Speech stopping ray
If you have ever been annoyed by someone chatting in a meeting, or even in a concert, help might be on its way.
Kazutaka Kurihara and collegues have built a device which can stop someone speaking from across a room. It takes advantage of an effect you may have noticed when talking on a very bad phone line - if there is a delay of about a quarter of a second between you saying something and hearing yourself it is almost impossible to talk, because your brain is listening to your speech as you are talking, and using that to control that speech. If you hear yourself slightly delayed the whole system gets confused and you start to stutter, and find it very difficult to talk at all.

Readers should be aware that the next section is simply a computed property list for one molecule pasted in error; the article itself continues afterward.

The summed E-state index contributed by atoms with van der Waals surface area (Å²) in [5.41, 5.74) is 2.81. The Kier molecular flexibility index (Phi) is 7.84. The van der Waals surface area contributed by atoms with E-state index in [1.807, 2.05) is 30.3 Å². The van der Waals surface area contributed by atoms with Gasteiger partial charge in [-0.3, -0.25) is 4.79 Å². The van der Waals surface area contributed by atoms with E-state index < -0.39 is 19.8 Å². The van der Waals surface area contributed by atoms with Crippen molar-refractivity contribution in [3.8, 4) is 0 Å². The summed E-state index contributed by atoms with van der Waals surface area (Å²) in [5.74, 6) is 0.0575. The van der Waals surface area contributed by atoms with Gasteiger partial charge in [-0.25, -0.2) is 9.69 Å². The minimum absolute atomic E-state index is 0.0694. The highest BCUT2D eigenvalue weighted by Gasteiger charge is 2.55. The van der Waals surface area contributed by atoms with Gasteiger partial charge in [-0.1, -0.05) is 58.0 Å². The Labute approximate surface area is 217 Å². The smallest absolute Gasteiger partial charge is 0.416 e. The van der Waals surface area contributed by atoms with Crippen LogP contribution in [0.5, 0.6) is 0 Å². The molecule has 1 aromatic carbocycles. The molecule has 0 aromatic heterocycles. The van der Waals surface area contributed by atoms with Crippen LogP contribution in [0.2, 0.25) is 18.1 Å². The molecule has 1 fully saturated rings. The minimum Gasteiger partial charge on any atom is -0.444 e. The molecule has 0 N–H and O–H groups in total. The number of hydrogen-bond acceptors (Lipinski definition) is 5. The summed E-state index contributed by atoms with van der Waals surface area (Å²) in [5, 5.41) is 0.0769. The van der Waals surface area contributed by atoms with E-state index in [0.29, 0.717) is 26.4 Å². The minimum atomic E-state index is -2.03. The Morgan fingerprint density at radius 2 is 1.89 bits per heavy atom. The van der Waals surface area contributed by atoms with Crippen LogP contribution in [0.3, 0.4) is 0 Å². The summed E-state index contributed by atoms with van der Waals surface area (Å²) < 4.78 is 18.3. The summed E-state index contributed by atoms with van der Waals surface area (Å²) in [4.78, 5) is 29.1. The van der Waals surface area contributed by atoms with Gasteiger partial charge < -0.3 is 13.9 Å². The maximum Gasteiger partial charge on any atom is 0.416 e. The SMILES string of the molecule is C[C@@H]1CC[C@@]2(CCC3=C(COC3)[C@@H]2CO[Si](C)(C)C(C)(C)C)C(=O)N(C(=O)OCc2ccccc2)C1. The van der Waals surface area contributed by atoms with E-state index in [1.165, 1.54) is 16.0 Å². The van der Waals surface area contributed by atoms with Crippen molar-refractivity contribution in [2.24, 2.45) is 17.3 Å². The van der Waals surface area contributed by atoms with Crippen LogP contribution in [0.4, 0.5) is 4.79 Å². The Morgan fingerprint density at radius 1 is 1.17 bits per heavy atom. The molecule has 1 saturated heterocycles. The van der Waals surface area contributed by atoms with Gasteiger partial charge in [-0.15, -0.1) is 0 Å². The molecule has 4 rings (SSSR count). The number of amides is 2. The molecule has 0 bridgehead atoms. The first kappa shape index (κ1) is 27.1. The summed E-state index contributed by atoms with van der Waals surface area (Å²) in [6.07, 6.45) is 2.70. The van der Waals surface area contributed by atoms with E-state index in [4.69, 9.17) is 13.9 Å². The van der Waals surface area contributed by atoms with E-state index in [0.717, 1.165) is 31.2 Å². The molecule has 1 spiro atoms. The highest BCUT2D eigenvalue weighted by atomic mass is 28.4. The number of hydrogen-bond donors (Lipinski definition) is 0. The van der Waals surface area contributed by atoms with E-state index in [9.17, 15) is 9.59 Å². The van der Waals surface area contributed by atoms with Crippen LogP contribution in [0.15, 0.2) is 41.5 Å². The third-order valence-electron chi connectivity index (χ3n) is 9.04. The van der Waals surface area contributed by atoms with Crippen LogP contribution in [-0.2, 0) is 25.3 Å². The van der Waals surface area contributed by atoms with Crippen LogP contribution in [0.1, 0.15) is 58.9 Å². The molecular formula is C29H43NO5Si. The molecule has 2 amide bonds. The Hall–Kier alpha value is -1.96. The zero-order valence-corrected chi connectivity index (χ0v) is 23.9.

So they have mounted a very directional microphone next to a very directional loudspeaker with a laser pointer for aiming. When they point the device at someone speaking, it picks up the noise coming from that direction, and then plays the sound back at them with a delay adjusted for the time sound takes to travel that distance, causing the speaker to stutter and have great difficulty talking.
They are not intending to manufacture these devices but the technology is very simple so it is inevitable that someone will, which brings up interesting ethical issues as it would be possible to point it at a lecturer for a laugh or more sinisterly use the device at a political meeting to silence a competitor.